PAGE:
Guest Blogger: Scott Owen, “It Is What It Is…Or Is It?”

it-is-what-it-is

The above phrase has been a top cliché for years; indicating acceptance and the need to move on. Understandably, it shows up as #2 in Alex Wong’s (sportsonearth.com) “64 Top Sport’s Clichés Ranked” (March 2017). This statement is not only a cliché, but it can immediately stifle any further consideration of the situation. But what if it isn’t what it is? What if your assessment of a painful situation is not accurate? As an athlete, fresh off a loss, trying to move on in an interview is adequate (though predictable). But what if you are in a relationship that is failing due to unresolved conflict? In this case, it is more likely a resignation that there is no hope that things are going to improve; and a sign that acceptance and moving on is probably not going to be a good thing.

I grew up fearing conflict and doing all in my power to avoid it or escape it. I quit many teams and relationships when things got a bit more challenging than I had planned. I never uttered the words “it is what it is” (the phrase was not popular back then), but I lived out its most negative connotations. Since then, God has helped me to see conflict as more than something to fear. Here are three truths about conflict that can help you really see what it is:

  • It is an opportunity to bring glory to God. We are told to do all to the glory of God (1 Corinthians 10:31). Reconciliation with God is supernatural. There is no fleshly reason or means for us to be right with a holy God. Similarly, there are times when personal reconciliation between two bitter people can only be done supernaturally. Even though we do not have control over the other person, we can have hope during the conflict. We have an option to please God with our own actions. Peace, comfort, progress, and unity are all great goals. However, when we are motivated by a drive to glorify God, we can avoid the pitfalls of manipulation, anger, pride, and other sins that may crop up in our pursuit of peace, comfort, progress, or unity.
  • It is an opportunity to become more like Jesus. Being shaped into God’s image can be painful. If you consider what typically happens to shape something – carving, compression, sanding, testing none of that sounds pleasant. Conflicts are trials that should not be wasted. They can be intense, complicated, and inconsistent, but they can be beneficial. Financial and physical conflicts tend to have black and white solutions – professional help for each abounds. People pain is harder to address – where can you buy a solution for this? Choosing to lean on God through a conflict (James 1:2-4), rather than trying to escape the trial is an effective route to character development. Consider viewing conflict as a part of the spiritual growth process. You can’t always gain peace with someone (Romans 12:18), but you can grow as you pursue peace.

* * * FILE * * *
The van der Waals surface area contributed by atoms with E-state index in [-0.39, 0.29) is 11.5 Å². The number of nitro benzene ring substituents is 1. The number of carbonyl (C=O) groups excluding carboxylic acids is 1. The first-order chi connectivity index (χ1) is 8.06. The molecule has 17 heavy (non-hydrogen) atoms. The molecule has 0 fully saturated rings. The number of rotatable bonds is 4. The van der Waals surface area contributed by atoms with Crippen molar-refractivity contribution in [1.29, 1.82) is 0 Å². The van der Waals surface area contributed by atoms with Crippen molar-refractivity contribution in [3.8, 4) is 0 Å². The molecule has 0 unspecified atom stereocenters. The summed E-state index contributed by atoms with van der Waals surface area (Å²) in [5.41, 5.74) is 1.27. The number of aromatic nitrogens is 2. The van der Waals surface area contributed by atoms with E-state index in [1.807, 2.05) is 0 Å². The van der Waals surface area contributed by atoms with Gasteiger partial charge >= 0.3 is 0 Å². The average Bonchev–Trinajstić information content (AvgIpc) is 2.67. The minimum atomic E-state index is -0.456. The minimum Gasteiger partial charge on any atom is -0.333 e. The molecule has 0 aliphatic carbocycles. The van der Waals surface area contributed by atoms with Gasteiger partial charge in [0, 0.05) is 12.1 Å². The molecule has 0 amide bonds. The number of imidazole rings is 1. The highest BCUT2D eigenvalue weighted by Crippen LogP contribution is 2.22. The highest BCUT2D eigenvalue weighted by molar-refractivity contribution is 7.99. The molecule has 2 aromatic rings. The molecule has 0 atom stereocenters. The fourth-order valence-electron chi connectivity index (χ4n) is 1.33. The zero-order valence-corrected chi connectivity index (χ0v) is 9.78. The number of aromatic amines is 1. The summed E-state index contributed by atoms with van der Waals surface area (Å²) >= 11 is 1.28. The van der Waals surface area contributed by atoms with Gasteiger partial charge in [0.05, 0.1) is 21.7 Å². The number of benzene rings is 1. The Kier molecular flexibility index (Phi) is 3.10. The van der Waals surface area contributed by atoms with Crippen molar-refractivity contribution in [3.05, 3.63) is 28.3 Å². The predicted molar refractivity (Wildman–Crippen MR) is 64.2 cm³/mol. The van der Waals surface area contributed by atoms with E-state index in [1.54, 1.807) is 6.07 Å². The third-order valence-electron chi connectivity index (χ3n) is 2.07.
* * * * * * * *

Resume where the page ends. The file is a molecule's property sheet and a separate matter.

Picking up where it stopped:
• It is an opportunity to refine your ability to love and serve. Despite our calling to love others, Christians are not that great at loving. We are far better at trading kindness for kindness and calling it love. We determine how we want to be treated, treat others accordingly, but become resentful or angry when their response falls short. They simply did not trade properly. Jesus said that loving those that love you is no different from what unbelievers do (Luke 6). Biblical love is the capacity to love someone out of the overflow of love we have from Jesus. Conflict is an excellent place to test and grow that type of love.

God uses difficult relationships for three main things: to bring glory to Himself; help us become more like His Son; and to teach us how to love and serve like Jesus does. A proper focus on these three aspects of conflict keeps us from blame-shifting, resentment, or fearful fleeing of difficult circumstances. It also gives us a clear picture of what “is” really is.

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